For example, Which? has previously found that quotes for a week in France for someone with uterine cancer that has spread (metastatic cancer) soared by £160 if they reported seeing their doctor four or five times in the past 12 months about their condition, instead of three times.

A handful of insurers use alternative screening systems such as Protectif, TAMIS, or bespoke services, which may assess risk more accurately. See the table below for details of which medical screening tools insurers use.

Tips for cheaper travel cover

1. Get a ballpark figure

When buying travel insurance with a medical condition, it can be difficult to know whether a quote is reasonable, or astronomically higher than a competitor would offer.

Our Best Rate insurance tables show the cheapest premiums for travellers with various pre-existing medical conditions. Alternatively, comparison sites and brokers such as All Clear, Just Travel Cover and Medical Travel Compared can be a useful starting point.

2. Try a different screening system

If the price is too high, or no one is willing to cover you, try an insurer that uses non-mainstream screening such as Protectif, or offers one-to-one verbal screening (see our table below).

You’ll face detailed questions about your medication, diagnosis, treatment and prognosis, so it may be helpful to call your consultant before you get started.

3. Speak to a human

If you prefer to explain the stability of your condition to a person, MIA speaks to all customers over the phone instead of using computerised medical screening.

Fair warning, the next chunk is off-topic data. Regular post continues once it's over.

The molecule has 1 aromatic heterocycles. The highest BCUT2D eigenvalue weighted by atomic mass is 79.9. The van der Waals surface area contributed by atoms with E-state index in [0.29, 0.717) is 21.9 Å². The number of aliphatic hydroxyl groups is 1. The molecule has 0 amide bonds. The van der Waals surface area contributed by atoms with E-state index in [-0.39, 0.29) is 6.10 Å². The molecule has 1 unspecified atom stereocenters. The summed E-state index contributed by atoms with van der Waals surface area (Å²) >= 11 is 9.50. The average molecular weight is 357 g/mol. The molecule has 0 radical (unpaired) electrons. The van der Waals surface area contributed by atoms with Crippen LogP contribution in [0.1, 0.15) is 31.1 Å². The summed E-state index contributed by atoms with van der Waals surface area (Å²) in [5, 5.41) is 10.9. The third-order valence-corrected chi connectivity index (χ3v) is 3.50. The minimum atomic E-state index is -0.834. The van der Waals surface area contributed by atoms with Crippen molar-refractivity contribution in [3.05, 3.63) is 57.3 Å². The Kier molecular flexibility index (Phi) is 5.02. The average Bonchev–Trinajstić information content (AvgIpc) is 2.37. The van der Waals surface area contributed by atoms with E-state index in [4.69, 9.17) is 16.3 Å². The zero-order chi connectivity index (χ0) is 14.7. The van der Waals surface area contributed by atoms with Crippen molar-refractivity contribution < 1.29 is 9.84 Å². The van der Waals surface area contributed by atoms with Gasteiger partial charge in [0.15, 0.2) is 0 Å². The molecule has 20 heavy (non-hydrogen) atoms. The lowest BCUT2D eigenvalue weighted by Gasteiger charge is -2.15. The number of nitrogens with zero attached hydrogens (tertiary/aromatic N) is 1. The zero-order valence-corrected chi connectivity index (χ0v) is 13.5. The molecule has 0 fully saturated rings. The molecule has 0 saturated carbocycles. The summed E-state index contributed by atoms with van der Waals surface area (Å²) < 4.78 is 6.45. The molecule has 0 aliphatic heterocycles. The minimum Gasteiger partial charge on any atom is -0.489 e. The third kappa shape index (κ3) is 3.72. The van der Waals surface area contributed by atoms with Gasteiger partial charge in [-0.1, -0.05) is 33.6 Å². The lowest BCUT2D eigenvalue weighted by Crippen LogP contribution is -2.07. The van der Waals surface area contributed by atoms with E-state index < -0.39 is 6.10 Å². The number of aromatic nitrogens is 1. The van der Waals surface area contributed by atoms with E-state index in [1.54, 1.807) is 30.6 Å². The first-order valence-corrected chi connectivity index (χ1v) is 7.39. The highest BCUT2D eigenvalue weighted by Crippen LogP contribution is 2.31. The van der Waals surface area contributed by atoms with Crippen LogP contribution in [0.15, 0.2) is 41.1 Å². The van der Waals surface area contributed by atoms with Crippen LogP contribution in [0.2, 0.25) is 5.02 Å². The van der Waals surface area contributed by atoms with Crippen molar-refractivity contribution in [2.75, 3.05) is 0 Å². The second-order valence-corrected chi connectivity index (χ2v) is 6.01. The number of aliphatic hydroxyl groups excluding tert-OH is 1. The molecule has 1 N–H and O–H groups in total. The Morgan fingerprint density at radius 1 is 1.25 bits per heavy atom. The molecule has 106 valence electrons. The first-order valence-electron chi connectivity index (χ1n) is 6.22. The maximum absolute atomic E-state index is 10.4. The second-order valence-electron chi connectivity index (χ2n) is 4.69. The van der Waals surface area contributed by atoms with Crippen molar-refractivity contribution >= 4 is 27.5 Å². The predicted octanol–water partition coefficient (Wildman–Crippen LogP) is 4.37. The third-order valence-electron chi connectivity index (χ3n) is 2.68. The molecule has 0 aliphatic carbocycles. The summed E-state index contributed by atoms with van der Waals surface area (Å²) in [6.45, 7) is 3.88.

4. Single trip vs annual cover

Insurers can accept a higher level of risk on a single-trip policy compared to a multi-trip policy, because they know the exact destination and duration of risk.

So if you’re struggling to secure cover, consider opting for a single policy instead.

5. Change your destination

Cover for the US, where most medical care is private, is notoriously pricey, but medical bills are also growing in Spain, Cyprus, Egypt, Malta, Portugal and Turkey.

Avoid these destinations if you can’t find a good deal, and consider travelling somewhere with more affordable rates.

6. Go on a joint policy

If you’re travelling with a partner or friend, a joint policy will ensure that you’re both covered if you become unwell and have to cancel or curtail the trip.

Many insurers offer couple discounts, so it could be cheaper, too.

7. Take your Ehic

The European Health Insurance Card isn’t an alternative to insurance – it won’t cover you for cancellation, stolen property, or medical repatriation – but it allows you to access state-provided healthcare in European Economic Area (EEA) countries and Switzerland at a reduced cost or free of charge.

SwissAssist membership is also useful (swissassist.ch), as it pays for repatriation in a private ambulance jet.

Find out more: Travel insurance for cancer patients – how sophisticated screening can keep premiums down

Back to top
Back to top